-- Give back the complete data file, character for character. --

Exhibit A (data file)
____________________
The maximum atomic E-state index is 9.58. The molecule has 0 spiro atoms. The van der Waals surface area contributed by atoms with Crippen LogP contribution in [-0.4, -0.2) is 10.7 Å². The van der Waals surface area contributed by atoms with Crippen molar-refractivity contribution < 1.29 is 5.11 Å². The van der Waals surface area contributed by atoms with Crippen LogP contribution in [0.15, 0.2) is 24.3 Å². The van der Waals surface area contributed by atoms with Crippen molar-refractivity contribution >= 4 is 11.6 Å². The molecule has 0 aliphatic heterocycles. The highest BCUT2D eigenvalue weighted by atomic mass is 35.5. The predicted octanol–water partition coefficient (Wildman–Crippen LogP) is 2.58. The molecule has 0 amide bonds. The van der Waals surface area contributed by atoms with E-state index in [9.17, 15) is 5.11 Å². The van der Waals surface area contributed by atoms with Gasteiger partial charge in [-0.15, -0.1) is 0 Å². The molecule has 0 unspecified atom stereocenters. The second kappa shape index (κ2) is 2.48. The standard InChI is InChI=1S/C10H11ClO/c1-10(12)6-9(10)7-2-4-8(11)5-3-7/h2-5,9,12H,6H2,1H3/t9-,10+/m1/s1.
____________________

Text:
The maximum atomic E-state index is 9.58. The molecule has 0 spiro atoms. The van der Waals surface area contributed by atoms with Crippen LogP contribution in [-0.4, -0.2) is 10.7 Å². The van der Waals surface area contributed by atoms with Crippen molar-refractivity contribution < 1.29 is 5.11 Å². The van der Waals surface area contributed by atoms with Crippen LogP contribution in [0.15, 0.2) is 24.3 Å². The van der Waals surface area contributed by atoms with Crippen molar-refractivity contribution >= 4 is 11.6 Å². The molecule has 0 aliphatic heterocycles. The highest BCUT2D eigenvalue weighted by atomic mass is 35.5. The predicted octanol–water partition coefficient (Wildman–Crippen LogP) is 2.58. The molecule has 0 amide bonds. The van der Waals surface area contributed by atoms with E-state index in [9.17, 15) is 5.11 Å². The van der Waals surface area contributed by atoms with Gasteiger partial charge in [-0.15, -0.1) is 0 Å². The molecule has 0 unspecified atom stereocenters. The second kappa shape index (κ2) is 2.48. The standard InChI is InChI=1S/C10H11ClO/c1-10(12)6-9(10)7-2-4-8(11)5-3-7/h2-5,9,12H,6H2,1H3/t9-,10+/m1/s1.